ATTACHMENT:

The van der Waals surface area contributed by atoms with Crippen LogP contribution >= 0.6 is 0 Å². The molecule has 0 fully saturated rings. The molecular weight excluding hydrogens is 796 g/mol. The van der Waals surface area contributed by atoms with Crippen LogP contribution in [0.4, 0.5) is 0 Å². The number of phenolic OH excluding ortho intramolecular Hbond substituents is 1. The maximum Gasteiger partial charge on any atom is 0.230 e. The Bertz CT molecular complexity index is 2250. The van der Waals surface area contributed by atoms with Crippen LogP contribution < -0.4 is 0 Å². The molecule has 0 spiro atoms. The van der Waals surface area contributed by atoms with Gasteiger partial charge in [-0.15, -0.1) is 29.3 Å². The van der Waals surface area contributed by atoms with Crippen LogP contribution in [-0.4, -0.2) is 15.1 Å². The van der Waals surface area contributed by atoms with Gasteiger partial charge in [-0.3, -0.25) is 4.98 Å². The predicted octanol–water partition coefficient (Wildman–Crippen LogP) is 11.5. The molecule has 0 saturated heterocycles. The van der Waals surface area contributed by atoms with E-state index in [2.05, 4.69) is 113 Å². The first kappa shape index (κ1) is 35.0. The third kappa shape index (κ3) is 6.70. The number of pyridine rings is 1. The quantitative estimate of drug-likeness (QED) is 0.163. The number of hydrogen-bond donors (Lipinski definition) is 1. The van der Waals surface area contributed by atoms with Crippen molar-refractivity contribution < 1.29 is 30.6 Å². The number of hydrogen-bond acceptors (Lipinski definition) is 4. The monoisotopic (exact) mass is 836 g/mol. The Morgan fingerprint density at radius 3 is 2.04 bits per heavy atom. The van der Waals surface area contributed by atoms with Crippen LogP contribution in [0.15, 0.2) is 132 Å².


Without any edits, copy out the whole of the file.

The van der Waals surface area contributed by atoms with Crippen LogP contribution >= 0.6 is 0 Å². The molecule has 0 fully saturated rings. The molecular weight excluding hydrogens is 796 g/mol. The van der Waals surface area contributed by atoms with Crippen LogP contribution in [0.4, 0.5) is 0 Å². The number of phenolic OH excluding ortho intramolecular Hbond substituents is 1. The maximum Gasteiger partial charge on any atom is 0.230 e. The Bertz CT molecular complexity index is 2250. The van der Waals surface area contributed by atoms with Crippen LogP contribution < -0.4 is 0 Å². The molecule has 0 spiro atoms. The van der Waals surface area contributed by atoms with Gasteiger partial charge in [-0.15, -0.1) is 29.3 Å². The van der Waals surface area contributed by atoms with Crippen LogP contribution in [-0.4, -0.2) is 15.1 Å². The van der Waals surface area contributed by atoms with Gasteiger partial charge in [-0.3, -0.25) is 4.98 Å². The predicted octanol–water partition coefficient (Wildman–Crippen LogP) is 11.5. The molecule has 0 saturated heterocycles. The van der Waals surface area contributed by atoms with E-state index in [2.05, 4.69) is 113 Å². The first kappa shape index (κ1) is 35.0. The third kappa shape index (κ3) is 6.70. The number of pyridine rings is 1. The quantitative estimate of drug-likeness (QED) is 0.163. The number of hydrogen-bond donors (Lipinski definition) is 1. The van der Waals surface area contributed by atoms with Crippen molar-refractivity contribution < 1.29 is 30.6 Å². The number of hydrogen-bond acceptors (Lipinski definition) is 4. The monoisotopic (exact) mass is 836 g/mol. The Morgan fingerprint density at radius 3 is 2.04 bits per heavy atom. The van der Waals surface area contributed by atoms with Crippen LogP contribution in [0.15, 0.2) is 132 Å².